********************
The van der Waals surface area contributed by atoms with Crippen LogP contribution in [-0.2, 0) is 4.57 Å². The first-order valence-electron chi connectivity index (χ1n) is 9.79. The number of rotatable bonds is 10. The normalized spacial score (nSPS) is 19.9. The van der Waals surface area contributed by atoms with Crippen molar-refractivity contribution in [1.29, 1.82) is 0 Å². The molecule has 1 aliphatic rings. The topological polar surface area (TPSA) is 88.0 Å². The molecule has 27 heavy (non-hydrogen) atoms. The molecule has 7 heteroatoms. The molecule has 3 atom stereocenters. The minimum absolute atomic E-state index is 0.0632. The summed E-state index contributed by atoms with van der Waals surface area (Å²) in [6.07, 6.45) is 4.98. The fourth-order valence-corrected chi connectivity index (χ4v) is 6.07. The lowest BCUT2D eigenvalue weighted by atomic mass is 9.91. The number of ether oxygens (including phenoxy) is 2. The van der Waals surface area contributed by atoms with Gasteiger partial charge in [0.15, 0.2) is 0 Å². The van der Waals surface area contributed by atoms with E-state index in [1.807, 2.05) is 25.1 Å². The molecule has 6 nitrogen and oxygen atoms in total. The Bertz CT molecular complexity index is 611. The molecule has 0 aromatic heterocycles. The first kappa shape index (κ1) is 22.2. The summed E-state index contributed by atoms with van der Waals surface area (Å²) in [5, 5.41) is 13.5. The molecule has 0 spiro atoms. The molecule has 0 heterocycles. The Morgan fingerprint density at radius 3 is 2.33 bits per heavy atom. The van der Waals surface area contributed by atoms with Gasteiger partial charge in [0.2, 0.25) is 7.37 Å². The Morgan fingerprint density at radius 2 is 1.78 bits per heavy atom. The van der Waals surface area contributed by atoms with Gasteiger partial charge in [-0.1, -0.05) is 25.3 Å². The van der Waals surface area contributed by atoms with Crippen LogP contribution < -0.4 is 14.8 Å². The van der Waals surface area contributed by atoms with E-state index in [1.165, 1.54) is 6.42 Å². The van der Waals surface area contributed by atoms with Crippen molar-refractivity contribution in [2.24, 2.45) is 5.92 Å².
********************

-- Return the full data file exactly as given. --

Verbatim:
The van der Waals surface area contributed by atoms with Crippen LogP contribution in [-0.2, 0) is 4.57 Å². The first-order valence-electron chi connectivity index (χ1n) is 9.79. The number of rotatable bonds is 10. The normalized spacial score (nSPS) is 19.9. The van der Waals surface area contributed by atoms with Crippen molar-refractivity contribution in [1.29, 1.82) is 0 Å². The molecule has 1 aliphatic rings. The topological polar surface area (TPSA) is 88.0 Å². The molecule has 27 heavy (non-hydrogen) atoms. The molecule has 7 heteroatoms. The molecule has 3 atom stereocenters. The minimum absolute atomic E-state index is 0.0632. The summed E-state index contributed by atoms with van der Waals surface area (Å²) in [6.07, 6.45) is 4.98. The fourth-order valence-corrected chi connectivity index (χ4v) is 6.07. The lowest BCUT2D eigenvalue weighted by atomic mass is 9.91. The number of ether oxygens (including phenoxy) is 2. The van der Waals surface area contributed by atoms with Gasteiger partial charge in [0.15, 0.2) is 0 Å². The van der Waals surface area contributed by atoms with E-state index in [1.807, 2.05) is 25.1 Å². The molecule has 6 nitrogen and oxygen atoms in total. The Bertz CT molecular complexity index is 611. The molecule has 0 aromatic heterocycles. The first kappa shape index (κ1) is 22.2. The summed E-state index contributed by atoms with van der Waals surface area (Å²) in [5, 5.41) is 13.5. The molecule has 0 spiro atoms. The molecule has 0 heterocycles. The Morgan fingerprint density at radius 3 is 2.33 bits per heavy atom. The van der Waals surface area contributed by atoms with Gasteiger partial charge in [0.2, 0.25) is 7.37 Å². The Morgan fingerprint density at radius 2 is 1.78 bits per heavy atom. The van der Waals surface area contributed by atoms with Gasteiger partial charge in [-0.1, -0.05) is 25.3 Å². The van der Waals surface area contributed by atoms with Crippen LogP contribution < -0.4 is 14.8 Å². The van der Waals surface area contributed by atoms with E-state index in [1.165, 1.54) is 6.42 Å². The van der Waals surface area contributed by atoms with Crippen molar-refractivity contribution in [2.24, 2.45) is 5.92 Å².